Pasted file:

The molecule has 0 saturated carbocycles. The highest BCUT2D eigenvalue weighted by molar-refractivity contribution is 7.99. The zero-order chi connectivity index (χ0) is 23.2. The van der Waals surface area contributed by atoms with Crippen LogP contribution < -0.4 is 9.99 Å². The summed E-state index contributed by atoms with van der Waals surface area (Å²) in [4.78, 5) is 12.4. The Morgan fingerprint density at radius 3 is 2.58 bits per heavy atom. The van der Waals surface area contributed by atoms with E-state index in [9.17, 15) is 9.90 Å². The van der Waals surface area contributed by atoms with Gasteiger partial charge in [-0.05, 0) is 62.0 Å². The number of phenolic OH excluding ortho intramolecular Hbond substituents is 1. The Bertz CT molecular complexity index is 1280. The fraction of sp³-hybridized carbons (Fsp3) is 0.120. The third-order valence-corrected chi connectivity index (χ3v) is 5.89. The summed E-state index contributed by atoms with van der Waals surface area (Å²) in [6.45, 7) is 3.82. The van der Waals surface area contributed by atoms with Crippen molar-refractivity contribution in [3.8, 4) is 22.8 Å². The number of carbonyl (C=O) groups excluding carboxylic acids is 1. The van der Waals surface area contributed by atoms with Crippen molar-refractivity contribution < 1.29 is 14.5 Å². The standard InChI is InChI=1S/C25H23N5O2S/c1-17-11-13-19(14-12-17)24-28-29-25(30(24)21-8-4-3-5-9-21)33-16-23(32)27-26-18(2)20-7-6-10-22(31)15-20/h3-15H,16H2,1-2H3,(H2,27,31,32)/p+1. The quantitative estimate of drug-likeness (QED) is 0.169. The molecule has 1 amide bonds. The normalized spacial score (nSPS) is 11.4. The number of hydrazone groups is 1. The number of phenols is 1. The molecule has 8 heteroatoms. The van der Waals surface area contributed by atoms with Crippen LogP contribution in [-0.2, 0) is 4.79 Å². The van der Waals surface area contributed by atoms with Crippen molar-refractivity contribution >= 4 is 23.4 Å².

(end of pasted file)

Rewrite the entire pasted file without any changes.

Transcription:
The molecule has 0 saturated carbocycles. The highest BCUT2D eigenvalue weighted by molar-refractivity contribution is 7.99. The zero-order chi connectivity index (χ0) is 23.2. The van der Waals surface area contributed by atoms with Crippen LogP contribution < -0.4 is 9.99 Å². The summed E-state index contributed by atoms with van der Waals surface area (Å²) in [4.78, 5) is 12.4. The Morgan fingerprint density at radius 3 is 2.58 bits per heavy atom. The van der Waals surface area contributed by atoms with E-state index in [9.17, 15) is 9.90 Å². The van der Waals surface area contributed by atoms with Gasteiger partial charge in [-0.05, 0) is 62.0 Å². The number of phenolic OH excluding ortho intramolecular Hbond substituents is 1. The Bertz CT molecular complexity index is 1280. The fraction of sp³-hybridized carbons (Fsp3) is 0.120. The third-order valence-corrected chi connectivity index (χ3v) is 5.89. The summed E-state index contributed by atoms with van der Waals surface area (Å²) in [6.45, 7) is 3.82. The van der Waals surface area contributed by atoms with Crippen molar-refractivity contribution in [3.8, 4) is 22.8 Å². The number of carbonyl (C=O) groups excluding carboxylic acids is 1. The van der Waals surface area contributed by atoms with Crippen molar-refractivity contribution < 1.29 is 14.5 Å². The standard InChI is InChI=1S/C25H23N5O2S/c1-17-11-13-19(14-12-17)24-28-29-25(30(24)21-8-4-3-5-9-21)33-16-23(32)27-26-18(2)20-7-6-10-22(31)15-20/h3-15H,16H2,1-2H3,(H2,27,31,32)/p+1. The quantitative estimate of drug-likeness (QED) is 0.169. The molecule has 1 amide bonds. The normalized spacial score (nSPS) is 11.4. The number of hydrazone groups is 1. The number of phenols is 1. The molecule has 8 heteroatoms. The van der Waals surface area contributed by atoms with Crippen LogP contribution in [-0.2, 0) is 4.79 Å². The van der Waals surface area contributed by atoms with Crippen molar-refractivity contribution >= 4 is 23.4 Å².